Korean is a quite logical language in my opinion, both in terms of the grammar and the alphabet. But being a native speaker I am biased, so what say you, learners of it?

Edited by chucknorrisman on 05 October 2010 at 1:50am

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Mikael84
Bilingual Pentaglot
Groupie
Peru
Joined 3703 days ago

76 posts - 116 votes 
Speaks: French*, Finnish*, English, Spanish, Portuguese
Studies: Arabic (classical), German, Russian

 
 Message 78 of 143
11 October 2010 at 7:46am | IP Logged 
I don't understand those people who mention MSA/classical Arabic. It is certainly the least logical language I have studied. It seems everything is irregular, nouns, verbs, everything.

Just a few examples: plurals of nouns (although sometimes you can guess the plural it is better to learn them by heart), numbers (from 3 to 10 if the noun is masculine then the number is feminine and the noun is plural with indirect case, however after 10 it is singular with direct case, etc etc crazy stuff), feminine/masculine (if the subject is a plural of a thing then the verb is singular feminine.. why?!!, if the verb is placed before the subject and the subject is plural then the verb stays singular, etc etc), tons of irregular verbs outside of the 10 regular schemes (qala, da3aa, baqiya, etc).

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Cainntear
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Senior Member
Scotland
linguafrankly.blogsp
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Speaks: Lowland Scots, English*, French, Spanish, Scottish Gaelic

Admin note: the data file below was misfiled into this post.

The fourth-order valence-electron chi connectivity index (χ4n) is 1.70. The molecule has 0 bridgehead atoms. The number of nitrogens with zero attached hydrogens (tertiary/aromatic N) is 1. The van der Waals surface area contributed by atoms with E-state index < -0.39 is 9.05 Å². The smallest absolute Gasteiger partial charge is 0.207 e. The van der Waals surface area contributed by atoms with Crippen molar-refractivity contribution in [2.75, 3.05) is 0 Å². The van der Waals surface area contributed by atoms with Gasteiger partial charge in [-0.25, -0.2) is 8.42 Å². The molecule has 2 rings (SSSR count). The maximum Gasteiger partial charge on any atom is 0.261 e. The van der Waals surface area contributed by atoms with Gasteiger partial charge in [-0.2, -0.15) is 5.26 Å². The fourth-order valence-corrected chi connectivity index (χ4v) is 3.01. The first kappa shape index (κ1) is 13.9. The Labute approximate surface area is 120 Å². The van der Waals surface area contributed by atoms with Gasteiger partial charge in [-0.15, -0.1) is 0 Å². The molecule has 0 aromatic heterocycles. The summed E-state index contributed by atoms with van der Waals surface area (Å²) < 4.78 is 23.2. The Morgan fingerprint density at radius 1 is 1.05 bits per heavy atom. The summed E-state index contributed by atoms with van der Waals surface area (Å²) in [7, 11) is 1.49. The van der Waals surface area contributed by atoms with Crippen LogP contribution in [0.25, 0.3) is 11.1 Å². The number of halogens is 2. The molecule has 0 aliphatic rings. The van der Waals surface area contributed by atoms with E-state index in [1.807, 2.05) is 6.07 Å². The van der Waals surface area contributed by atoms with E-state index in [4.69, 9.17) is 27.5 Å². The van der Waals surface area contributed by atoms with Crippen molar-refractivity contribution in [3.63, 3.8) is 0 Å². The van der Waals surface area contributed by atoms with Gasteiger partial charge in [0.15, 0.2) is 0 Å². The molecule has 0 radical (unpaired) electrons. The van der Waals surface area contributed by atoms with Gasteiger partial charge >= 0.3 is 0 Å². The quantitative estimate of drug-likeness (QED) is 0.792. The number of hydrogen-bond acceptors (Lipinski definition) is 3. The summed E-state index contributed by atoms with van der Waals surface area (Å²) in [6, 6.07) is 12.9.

Studies: Catalan, Italian, German, Irish, Welsh

 
 Message 79 of 143
11 October 2010 at 12:46pm | IP Logged 
The most logical language would be the least logical language, paradoxical though that may be.

Human thought is not a mere expression of axiom logic. My father always quotes one of his university lecturers back in the 60s: "human beings don't think logically, they think psychologically."

Our languages are illogical because they are evolved to suit the peculiarities of human consciousness.

It would therefore be illogical to try to promote a logical language, as it would actually be harder than what we've got.
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Andrew C
Diglot
Senior Member
United Kingdom
naturalarabic.com
Joined 3593 days ago

205 posts - 350 votes 
Speaks: English*, Arabic (Written)

 
 Message 80 of 143
11 October 2010 at 4:36pm | IP Logged 
Mikael84 wrote:
I don't understand those people who mention MSA/classical Arabic. It is certainly the least logical language I have studied. It seems everything is irregular, nouns, verbs, everything.

Just a few examples: plurals of nouns (although sometimes you can guess the plural it is better to learn them by heart), numbers (from 3 to 10 if the noun is masculine then the number is feminine and the noun is plural with indirect case, however after 10 it is singular with direct case, etc etc crazy stuff), feminine/masculine (if the subject is a plural of a thing then the verb is singular feminine.. why?!!, if the verb is placed before the subject and the subject is plural then the verb stays singular, etc etc), tons of irregular verbs outside of the 10 regular schemes (qala, da3aa, baqiya, etc).


Arabic may appear illogical at first, but the more you study it the more logical it becomes. I'm talking about the internal logic of the language, not its adhering to preconceived ideas of logic (for example saying that a plural should be formed by adding a simple suffix to the singular).

Yes, Arabic plurals are irregular, but when (as in Arabic) the plurals are ALL irregular and you just have to get used to learning them individually, that is actually a regularity.

The numbers are horribly complicated, but they are still regular, once you know the rules.

The verbs you mentioned are not irregular. There are logical rules governing the conjugation of all of them. There are no irregular verbs in Arabic, except for the middle vowel of form I verbs. But even in this latter case if you accept that this is something that always needs to be learned by heart, it becomes a regularity.







Edited by Andrew C on 11 October 2010 at 4:37pm